From Our 2014 Archives
Childhood Malnutrition Linked to High Blood Pressure Later in Life: Study
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MONDAY, June 30, 2014 (HealthDay News) -- Young children who are severely malnourished may be at greater risk for having high blood pressure later in life, new research suggests.
Poor nutrition starting before birth to the age of 5 may affect the development of the heart, the study authors reported.
"If nutritional needs are not met during this time, when structures of the body are highly susceptible to potentially irreversible change, it could have long-term consequences on heart anatomy and blood flow later in life," study senior author Terrence Forrester, UWI Solutions for Developing Countries at the University of the West Indies, Jamaica, said in an American Heart Association news release.
"We are concerned that millions of people globally who suffer malnutrition before or after birth are at increased risk of hypertension in later life," Forrester said.
However, it's important to note that while this study showed an association between malnourishment in childhood and a higher blood pressure as an adult, it didn't prove that too little food in childhood was the cause of the higher blood pressure.
The researchers examined 116 adults who were malnourished as children growing up in Jamaica. Specifically, they assessed their height, weight and blood pressure. The researchers also performed echocardiograms or imaging tests to evaluate their heart function.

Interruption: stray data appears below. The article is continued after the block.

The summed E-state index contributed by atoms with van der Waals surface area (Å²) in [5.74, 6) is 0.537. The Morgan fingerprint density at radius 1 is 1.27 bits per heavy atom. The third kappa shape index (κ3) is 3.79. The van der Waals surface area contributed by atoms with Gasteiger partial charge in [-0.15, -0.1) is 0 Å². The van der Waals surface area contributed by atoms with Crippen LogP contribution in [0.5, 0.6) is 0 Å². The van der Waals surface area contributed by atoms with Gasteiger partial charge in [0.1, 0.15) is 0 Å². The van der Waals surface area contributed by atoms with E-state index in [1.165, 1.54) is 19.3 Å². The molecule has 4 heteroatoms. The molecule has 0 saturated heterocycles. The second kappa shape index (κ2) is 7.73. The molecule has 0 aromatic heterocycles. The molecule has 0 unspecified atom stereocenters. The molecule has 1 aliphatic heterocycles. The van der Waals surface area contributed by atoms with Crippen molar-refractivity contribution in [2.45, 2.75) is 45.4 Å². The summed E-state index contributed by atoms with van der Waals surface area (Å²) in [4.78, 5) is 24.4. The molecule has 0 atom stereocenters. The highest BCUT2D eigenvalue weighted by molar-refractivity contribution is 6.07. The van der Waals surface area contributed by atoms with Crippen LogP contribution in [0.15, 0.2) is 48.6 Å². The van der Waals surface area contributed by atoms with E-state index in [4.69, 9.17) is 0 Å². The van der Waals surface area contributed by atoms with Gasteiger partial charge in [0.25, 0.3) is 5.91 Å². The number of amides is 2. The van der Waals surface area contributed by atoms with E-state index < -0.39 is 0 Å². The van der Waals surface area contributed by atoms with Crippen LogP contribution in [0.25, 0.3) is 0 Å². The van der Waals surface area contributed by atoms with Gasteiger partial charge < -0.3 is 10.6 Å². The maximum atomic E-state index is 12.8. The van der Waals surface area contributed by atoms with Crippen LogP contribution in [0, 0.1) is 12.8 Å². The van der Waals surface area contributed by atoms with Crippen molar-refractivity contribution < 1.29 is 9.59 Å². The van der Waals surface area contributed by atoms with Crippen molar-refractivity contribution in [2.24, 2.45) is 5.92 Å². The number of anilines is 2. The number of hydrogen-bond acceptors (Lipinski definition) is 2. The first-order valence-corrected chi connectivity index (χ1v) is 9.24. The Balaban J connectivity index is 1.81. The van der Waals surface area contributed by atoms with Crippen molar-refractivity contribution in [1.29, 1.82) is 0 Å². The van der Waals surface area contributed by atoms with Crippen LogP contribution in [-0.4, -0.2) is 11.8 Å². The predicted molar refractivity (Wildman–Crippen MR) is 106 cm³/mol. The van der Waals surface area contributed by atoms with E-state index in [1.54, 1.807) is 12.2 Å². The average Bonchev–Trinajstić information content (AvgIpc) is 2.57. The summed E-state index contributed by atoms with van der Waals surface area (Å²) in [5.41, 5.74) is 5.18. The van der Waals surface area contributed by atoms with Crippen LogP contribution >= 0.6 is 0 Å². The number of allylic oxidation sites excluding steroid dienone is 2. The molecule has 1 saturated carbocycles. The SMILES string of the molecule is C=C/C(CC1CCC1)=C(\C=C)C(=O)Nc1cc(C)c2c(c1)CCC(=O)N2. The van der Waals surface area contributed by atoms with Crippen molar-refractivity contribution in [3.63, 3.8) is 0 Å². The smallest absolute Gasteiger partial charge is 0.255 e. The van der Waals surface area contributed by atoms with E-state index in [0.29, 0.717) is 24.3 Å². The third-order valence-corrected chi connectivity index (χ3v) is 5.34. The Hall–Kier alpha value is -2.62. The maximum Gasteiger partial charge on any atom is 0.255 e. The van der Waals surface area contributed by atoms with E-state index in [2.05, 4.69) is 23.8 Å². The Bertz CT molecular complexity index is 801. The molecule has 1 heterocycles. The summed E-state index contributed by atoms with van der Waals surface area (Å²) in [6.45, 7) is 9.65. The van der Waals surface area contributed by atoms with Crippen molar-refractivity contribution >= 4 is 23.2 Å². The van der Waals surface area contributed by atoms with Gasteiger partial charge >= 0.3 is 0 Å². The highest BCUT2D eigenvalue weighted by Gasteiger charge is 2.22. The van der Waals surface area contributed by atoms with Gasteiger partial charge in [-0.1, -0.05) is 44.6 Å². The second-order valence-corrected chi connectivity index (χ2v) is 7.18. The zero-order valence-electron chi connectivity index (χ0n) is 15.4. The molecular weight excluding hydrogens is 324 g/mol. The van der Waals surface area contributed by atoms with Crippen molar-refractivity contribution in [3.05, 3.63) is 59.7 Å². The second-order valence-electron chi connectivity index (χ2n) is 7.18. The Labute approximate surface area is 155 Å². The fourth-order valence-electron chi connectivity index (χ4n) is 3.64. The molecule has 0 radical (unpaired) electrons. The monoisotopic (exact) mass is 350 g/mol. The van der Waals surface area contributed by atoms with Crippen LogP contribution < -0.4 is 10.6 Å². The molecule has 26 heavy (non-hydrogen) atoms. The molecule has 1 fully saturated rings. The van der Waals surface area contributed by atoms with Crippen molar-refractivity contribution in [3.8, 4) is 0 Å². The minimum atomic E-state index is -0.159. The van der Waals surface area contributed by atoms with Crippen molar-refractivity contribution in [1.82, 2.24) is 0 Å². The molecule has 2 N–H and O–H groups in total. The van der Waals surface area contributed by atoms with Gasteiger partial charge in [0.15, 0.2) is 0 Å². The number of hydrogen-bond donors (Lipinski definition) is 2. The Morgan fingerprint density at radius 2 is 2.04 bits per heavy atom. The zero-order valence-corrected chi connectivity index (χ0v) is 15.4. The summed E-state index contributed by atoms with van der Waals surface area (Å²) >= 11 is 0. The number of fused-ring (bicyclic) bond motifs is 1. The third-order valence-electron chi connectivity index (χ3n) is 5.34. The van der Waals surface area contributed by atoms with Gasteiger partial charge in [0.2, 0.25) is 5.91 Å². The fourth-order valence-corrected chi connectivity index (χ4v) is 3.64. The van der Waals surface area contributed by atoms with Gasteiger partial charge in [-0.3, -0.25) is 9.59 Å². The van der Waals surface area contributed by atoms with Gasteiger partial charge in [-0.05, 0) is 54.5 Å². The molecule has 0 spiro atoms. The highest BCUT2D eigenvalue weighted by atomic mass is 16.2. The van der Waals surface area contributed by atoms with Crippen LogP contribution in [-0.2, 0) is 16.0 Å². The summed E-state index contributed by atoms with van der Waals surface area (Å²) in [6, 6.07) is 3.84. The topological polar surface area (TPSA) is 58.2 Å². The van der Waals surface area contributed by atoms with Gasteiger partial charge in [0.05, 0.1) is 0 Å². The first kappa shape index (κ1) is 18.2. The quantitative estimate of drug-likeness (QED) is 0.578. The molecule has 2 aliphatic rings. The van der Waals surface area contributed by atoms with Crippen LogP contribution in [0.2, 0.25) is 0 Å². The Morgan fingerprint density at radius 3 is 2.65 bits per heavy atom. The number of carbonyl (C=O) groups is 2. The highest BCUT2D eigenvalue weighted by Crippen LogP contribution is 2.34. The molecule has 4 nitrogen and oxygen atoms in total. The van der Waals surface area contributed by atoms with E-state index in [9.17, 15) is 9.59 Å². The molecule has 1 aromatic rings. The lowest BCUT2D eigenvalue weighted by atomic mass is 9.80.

The researchers compared the results with information compiled on 45 men and women who were not malnourished as children. All of the adults in the study were between ages 20 and 39 years.
The study revealed the adults who had not been adequately nourished as children were at greater risk for high blood pressure. Those who grew up without enough food had higher diastolic blood pressure -- that's the bottom number in a blood pressure reading.
Adults who were malnourished as children also had greater resistance to blood flow in smaller blood vessels. And, their hearts pumped less efficiently.
Although childhood hunger is most prevalent in developing countries, the U.S. Department of Agriculture reported that 8.3 million children lived in homes where there may not have been enough food to meet their needs in 2012.
The study was published online June 30 in the journal Hypertension.
-- Mary Elizabeth Dallas
SOURCE: American Heart Association, news release, June 30, 2014.
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